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Hong Kong Storm Over “Tiananmen Denial”

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by Arthur Waldron, Ph.D
Published on May 16th, 2007

A very important fact is revealed by the firestorm of indignation that has swept Hong Kong since pro-Beijing lawmaker Ma Lik 馬 力 denied on Tuesday that a "massacre" had taken place at Tiananmen Square on June 4, 1989.  That fact is that cover-ups rarely work and that facts must usually be faced, sooner or later.

The massacre was is a defining moment in communist rule and remains well known outside China, though internally the Communist regime has maintained absolute silence on the subject, leaving those who have grown up since with only vague ideas—while foreigners mindful of Beijing’s "feelings" now tend to call an "incident" the party ordered rampage by tanks and troops that left mangled bodies scattered on the main streets of China’s capital.

Beijing is terrified of what will happen when those events are finally acknowledged officially in China and is testing, perhaps through Mr. Ma, ways of coping.

So for our purposes, the interest is in certain aspects of what he said and how he defended himself as public opinion piled on.

Most importantly, perhaps, he tried to blame foreigners for the whole thing, saying that Chinese should not allow "gweilos"—basically the n-word for non-Chinese—decide what happened in Chinese history.

Beijing does the same, playing with the fire of anti-Japanese feeling, criticizing the United States, seeking nationalistic glory through athletics and space exploration-all the while keeping speech unfree and facts unfaced.

Chinese xenophobia is ugly and poisonous as well as highly volatile. Politicians reach for it only when desperate.

Earlier Ma had blamed the fact that Chinese in Hong Kong still believed that the massacre had in fact been perpetrated on the failure of "proper national education" and on an inexplicable tendency of Hong Kong people, who still enjoy some freedoms, not to identify with China.

China of course has, since the massacre, imposed a comprehensive curriculum of "Patriotic Education" that glorifies the Party, twists and distorts history, and avoids difficult topics. This curriculum seems not to convince ordinary Chinese so much as to leave them puzzled and uneducated—and therefore curious about what they have not been told.

IMr. Ma made the statement about the persistence of belief that Tiananmen massacre in fact happened in the context of an argument that universal suffrage, promised to Hong Kong when China took over, could not be implemented until 2022—by which date half of the voters would have received proper education. (Earlier he had put the date at 2047, by which point all voters could have been indoctrinated).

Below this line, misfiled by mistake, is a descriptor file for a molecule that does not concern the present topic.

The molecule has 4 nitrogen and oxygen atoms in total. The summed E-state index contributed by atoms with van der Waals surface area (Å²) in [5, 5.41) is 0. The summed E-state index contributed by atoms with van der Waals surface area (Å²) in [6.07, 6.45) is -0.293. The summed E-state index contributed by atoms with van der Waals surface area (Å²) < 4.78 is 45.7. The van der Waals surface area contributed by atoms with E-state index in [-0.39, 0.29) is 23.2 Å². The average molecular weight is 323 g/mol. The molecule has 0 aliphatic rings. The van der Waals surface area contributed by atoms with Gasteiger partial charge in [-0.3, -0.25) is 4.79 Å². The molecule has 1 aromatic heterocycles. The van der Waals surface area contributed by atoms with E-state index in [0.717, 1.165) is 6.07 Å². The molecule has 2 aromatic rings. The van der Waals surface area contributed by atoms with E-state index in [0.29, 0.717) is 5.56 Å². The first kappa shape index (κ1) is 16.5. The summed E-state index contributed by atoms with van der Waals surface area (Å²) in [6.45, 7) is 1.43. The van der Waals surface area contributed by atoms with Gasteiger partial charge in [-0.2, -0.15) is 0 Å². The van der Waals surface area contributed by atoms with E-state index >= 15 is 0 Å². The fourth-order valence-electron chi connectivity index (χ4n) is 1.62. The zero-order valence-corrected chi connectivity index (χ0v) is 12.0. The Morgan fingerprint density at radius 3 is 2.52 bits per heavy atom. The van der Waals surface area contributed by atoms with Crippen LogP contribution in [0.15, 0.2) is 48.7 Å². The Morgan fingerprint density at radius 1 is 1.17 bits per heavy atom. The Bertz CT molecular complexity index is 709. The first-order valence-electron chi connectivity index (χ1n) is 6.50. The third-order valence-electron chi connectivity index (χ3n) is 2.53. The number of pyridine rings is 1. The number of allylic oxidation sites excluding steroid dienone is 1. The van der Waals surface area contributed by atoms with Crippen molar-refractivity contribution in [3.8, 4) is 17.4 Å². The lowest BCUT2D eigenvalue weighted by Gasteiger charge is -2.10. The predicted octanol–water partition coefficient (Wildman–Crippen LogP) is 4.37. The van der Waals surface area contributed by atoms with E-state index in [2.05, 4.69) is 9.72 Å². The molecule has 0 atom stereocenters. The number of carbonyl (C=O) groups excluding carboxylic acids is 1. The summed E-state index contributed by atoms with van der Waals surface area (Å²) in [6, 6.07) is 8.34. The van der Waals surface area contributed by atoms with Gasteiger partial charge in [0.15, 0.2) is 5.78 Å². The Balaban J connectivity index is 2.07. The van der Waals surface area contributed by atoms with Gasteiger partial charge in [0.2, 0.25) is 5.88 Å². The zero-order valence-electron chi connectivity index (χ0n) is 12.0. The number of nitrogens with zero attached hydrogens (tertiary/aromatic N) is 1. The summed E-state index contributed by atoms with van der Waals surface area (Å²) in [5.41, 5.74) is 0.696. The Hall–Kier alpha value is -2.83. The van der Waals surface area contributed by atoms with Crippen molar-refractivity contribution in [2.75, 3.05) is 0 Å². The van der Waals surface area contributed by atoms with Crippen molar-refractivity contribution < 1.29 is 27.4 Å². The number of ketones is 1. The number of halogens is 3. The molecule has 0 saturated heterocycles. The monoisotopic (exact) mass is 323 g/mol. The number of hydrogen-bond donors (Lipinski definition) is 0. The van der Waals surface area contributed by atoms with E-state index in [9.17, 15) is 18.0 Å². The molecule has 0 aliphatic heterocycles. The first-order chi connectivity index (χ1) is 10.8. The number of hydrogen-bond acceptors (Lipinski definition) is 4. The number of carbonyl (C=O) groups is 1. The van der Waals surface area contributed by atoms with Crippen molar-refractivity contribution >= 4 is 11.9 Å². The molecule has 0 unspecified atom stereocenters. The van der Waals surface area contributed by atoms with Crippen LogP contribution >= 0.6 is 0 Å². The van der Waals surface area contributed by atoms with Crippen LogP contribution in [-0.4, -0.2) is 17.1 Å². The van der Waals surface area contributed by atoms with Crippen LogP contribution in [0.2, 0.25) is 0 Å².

A critic stated "we don’t want brainwashing."

China of course is in the difficult position of explaining why a country as advanced as it is cannot elect even local officials, while Japan, Taiwan, India, and many other countries are fully democratic. If Hong Kong has free election, demand for them in China will be unstoppable.

All of this tempest would be laughable in the Groucho Marx "who do you believe—me or your lying eyes?" school of comedy were the stakes for China and Hong Kong not so high.

Two anniversaries are coming up soon: June 1, when China took over Hong Kong with the agreement of the British but not the territory’s people, and June 4, when a vigil in the city traditionally commemorates the massacre. If the vigil overshadows the "celebrations" of Chinese rule, that will be very bad news for Beijing.

The massacre, it must be understood, was an error of such dimensions as to be beyond repair or apology, a fatal mistake that will certainly doom communist rule when its details are fully examined, as they will be, sooner or later. No amount of economic growth or swaggering on the international scene will be adequate when, finally, films taken that gruesome night almost twenty years ago are aired on China Central Television.

As long as the facts are known and aired in Hong Kong, moreover, information will leak into China too.

As for Hong Kong, people already vote there now, though only incompletely, and Mr Ma’s remarks will not enhance the prestige or prospects of the Democratic Alliance for the Betterment and Progress of Hong Kong, of which he is chairman—and which Beijing supports.

Hong Kong is already a terrible headache for Beijing, which will only grow more painful if the events of June 4 are revisited and once again affect politics.

But how do you explain away an atrocity while confirming it took place? Said Ma the next day: "What I meant is to look at the incident rationally. It happened a long time ago. I was not insulting those who lost their lives in Tiananmen Square to fight for democracy." [emphasis supplied]

What he seems to be saying is, yes, it did happen, but can’t we just forget it? Because if we don’t somehow forget it, then nothing but trouble lies ahead."

The reaction to Mr. Ma’s remarks suggests that nothing has been forgotten, and that therefore trouble does lie ahead.

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